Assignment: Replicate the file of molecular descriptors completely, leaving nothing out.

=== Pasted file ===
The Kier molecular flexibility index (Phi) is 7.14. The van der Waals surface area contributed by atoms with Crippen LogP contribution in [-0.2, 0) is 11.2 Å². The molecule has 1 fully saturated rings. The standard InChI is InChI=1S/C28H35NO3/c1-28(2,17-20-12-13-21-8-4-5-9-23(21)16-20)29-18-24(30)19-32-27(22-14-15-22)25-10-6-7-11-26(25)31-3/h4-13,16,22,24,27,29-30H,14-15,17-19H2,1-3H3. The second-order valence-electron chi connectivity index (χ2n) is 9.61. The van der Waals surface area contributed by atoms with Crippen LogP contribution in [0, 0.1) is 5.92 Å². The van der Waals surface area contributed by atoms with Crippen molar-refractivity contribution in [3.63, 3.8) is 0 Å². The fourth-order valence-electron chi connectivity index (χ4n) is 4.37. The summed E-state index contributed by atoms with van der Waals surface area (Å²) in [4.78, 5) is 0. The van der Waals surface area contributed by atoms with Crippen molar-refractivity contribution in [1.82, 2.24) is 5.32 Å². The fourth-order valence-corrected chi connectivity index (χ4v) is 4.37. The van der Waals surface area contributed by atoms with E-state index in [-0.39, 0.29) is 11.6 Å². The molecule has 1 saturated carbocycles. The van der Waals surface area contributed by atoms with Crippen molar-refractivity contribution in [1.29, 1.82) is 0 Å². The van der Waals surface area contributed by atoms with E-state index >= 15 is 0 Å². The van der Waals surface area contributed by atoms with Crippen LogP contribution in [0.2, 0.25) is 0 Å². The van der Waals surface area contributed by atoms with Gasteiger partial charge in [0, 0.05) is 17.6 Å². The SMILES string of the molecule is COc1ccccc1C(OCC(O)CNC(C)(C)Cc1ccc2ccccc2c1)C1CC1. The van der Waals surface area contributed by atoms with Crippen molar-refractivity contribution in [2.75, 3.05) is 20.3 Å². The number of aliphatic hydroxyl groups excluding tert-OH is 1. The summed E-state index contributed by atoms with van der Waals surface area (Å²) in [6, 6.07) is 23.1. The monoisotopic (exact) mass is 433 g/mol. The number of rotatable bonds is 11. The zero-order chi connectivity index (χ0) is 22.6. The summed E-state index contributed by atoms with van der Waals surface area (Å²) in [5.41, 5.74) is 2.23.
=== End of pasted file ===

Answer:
The Kier molecular flexibility index (Phi) is 7.14. The van der Waals surface area contributed by atoms with Crippen LogP contribution in [-0.2, 0) is 11.2 Å². The molecule has 1 fully saturated rings. The standard InChI is InChI=1S/C28H35NO3/c1-28(2,17-20-12-13-21-8-4-5-9-23(21)16-20)29-18-24(30)19-32-27(22-14-15-22)25-10-6-7-11-26(25)31-3/h4-13,16,22,24,27,29-30H,14-15,17-19H2,1-3H3. The second-order valence-electron chi connectivity index (χ2n) is 9.61. The van der Waals surface area contributed by atoms with Crippen LogP contribution in [0, 0.1) is 5.92 Å². The van der Waals surface area contributed by atoms with Crippen molar-refractivity contribution in [3.63, 3.8) is 0 Å². The fourth-order valence-electron chi connectivity index (χ4n) is 4.37. The summed E-state index contributed by atoms with van der Waals surface area (Å²) in [4.78, 5) is 0. The van der Waals surface area contributed by atoms with Crippen molar-refractivity contribution in [1.82, 2.24) is 5.32 Å². The fourth-order valence-corrected chi connectivity index (χ4v) is 4.37. The van der Waals surface area contributed by atoms with E-state index in [-0.39, 0.29) is 11.6 Å². The molecule has 1 saturated carbocycles. The van der Waals surface area contributed by atoms with Crippen molar-refractivity contribution in [1.29, 1.82) is 0 Å². The van der Waals surface area contributed by atoms with E-state index >= 15 is 0 Å². The van der Waals surface area contributed by atoms with Crippen LogP contribution in [0.2, 0.25) is 0 Å². The van der Waals surface area contributed by atoms with Gasteiger partial charge in [0, 0.05) is 17.6 Å². The SMILES string of the molecule is COc1ccccc1C(OCC(O)CNC(C)(C)Cc1ccc2ccccc2c1)C1CC1. The van der Waals surface area contributed by atoms with Crippen molar-refractivity contribution in [2.75, 3.05) is 20.3 Å². The number of aliphatic hydroxyl groups excluding tert-OH is 1. The summed E-state index contributed by atoms with van der Waals surface area (Å²) in [6, 6.07) is 23.1. The monoisotopic (exact) mass is 433 g/mol. The number of rotatable bonds is 11. The zero-order chi connectivity index (χ0) is 22.6. The summed E-state index contributed by atoms with van der Waals surface area (Å²) in [5.41, 5.74) is 2.23.